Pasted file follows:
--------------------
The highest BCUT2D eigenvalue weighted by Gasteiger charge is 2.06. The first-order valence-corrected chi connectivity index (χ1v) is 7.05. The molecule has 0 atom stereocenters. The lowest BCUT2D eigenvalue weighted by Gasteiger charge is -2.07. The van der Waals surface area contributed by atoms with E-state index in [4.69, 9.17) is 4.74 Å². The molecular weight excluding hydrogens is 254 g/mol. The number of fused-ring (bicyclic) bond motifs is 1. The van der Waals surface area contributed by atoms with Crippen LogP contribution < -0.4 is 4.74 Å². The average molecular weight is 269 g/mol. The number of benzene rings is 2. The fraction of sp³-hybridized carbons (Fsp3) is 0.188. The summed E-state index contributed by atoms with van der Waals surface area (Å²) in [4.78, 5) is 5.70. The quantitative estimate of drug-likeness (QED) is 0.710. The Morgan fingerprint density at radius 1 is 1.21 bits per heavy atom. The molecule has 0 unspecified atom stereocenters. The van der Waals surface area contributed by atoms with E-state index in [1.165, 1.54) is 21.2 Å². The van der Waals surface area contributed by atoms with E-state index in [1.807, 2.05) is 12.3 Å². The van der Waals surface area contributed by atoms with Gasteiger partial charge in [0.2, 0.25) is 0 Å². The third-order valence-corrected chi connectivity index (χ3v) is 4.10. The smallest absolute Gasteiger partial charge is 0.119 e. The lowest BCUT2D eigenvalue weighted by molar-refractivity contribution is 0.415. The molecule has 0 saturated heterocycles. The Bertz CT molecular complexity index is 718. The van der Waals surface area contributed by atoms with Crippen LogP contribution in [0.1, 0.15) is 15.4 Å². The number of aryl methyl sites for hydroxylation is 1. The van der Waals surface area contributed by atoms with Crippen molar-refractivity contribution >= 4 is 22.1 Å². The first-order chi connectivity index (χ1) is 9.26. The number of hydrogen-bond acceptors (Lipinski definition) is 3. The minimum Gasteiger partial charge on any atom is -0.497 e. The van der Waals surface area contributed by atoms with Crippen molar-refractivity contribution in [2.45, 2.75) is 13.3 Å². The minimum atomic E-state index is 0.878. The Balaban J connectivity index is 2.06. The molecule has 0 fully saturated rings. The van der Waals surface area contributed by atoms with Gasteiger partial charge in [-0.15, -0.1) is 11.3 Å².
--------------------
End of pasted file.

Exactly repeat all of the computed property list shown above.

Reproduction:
The highest BCUT2D eigenvalue weighted by Gasteiger charge is 2.06. The first-order valence-corrected chi connectivity index (χ1v) is 7.05. The molecule has 0 atom stereocenters. The lowest BCUT2D eigenvalue weighted by Gasteiger charge is -2.07. The van der Waals surface area contributed by atoms with E-state index in [4.69, 9.17) is 4.74 Å². The molecular weight excluding hydrogens is 254 g/mol. The number of fused-ring (bicyclic) bond motifs is 1. The van der Waals surface area contributed by atoms with Crippen LogP contribution < -0.4 is 4.74 Å². The average molecular weight is 269 g/mol. The number of benzene rings is 2. The fraction of sp³-hybridized carbons (Fsp3) is 0.188. The summed E-state index contributed by atoms with van der Waals surface area (Å²) in [4.78, 5) is 5.70. The quantitative estimate of drug-likeness (QED) is 0.710. The Morgan fingerprint density at radius 1 is 1.21 bits per heavy atom. The molecule has 0 unspecified atom stereocenters. The van der Waals surface area contributed by atoms with E-state index in [1.165, 1.54) is 21.2 Å². The van der Waals surface area contributed by atoms with E-state index in [1.807, 2.05) is 12.3 Å². The van der Waals surface area contributed by atoms with Gasteiger partial charge in [0.2, 0.25) is 0 Å². The third-order valence-corrected chi connectivity index (χ3v) is 4.10. The smallest absolute Gasteiger partial charge is 0.119 e. The lowest BCUT2D eigenvalue weighted by molar-refractivity contribution is 0.415. The molecule has 0 saturated heterocycles. The Bertz CT molecular complexity index is 718. The van der Waals surface area contributed by atoms with Crippen LogP contribution in [0.1, 0.15) is 15.4 Å². The number of aryl methyl sites for hydroxylation is 1. The van der Waals surface area contributed by atoms with Crippen molar-refractivity contribution >= 4 is 22.1 Å². The first-order chi connectivity index (χ1) is 9.26. The number of hydrogen-bond acceptors (Lipinski definition) is 3. The minimum Gasteiger partial charge on any atom is -0.497 e. The van der Waals surface area contributed by atoms with Crippen molar-refractivity contribution in [2.45, 2.75) is 13.3 Å². The minimum atomic E-state index is 0.878. The Balaban J connectivity index is 2.06. The molecule has 0 fully saturated rings. The van der Waals surface area contributed by atoms with Gasteiger partial charge in [-0.15, -0.1) is 11.3 Å².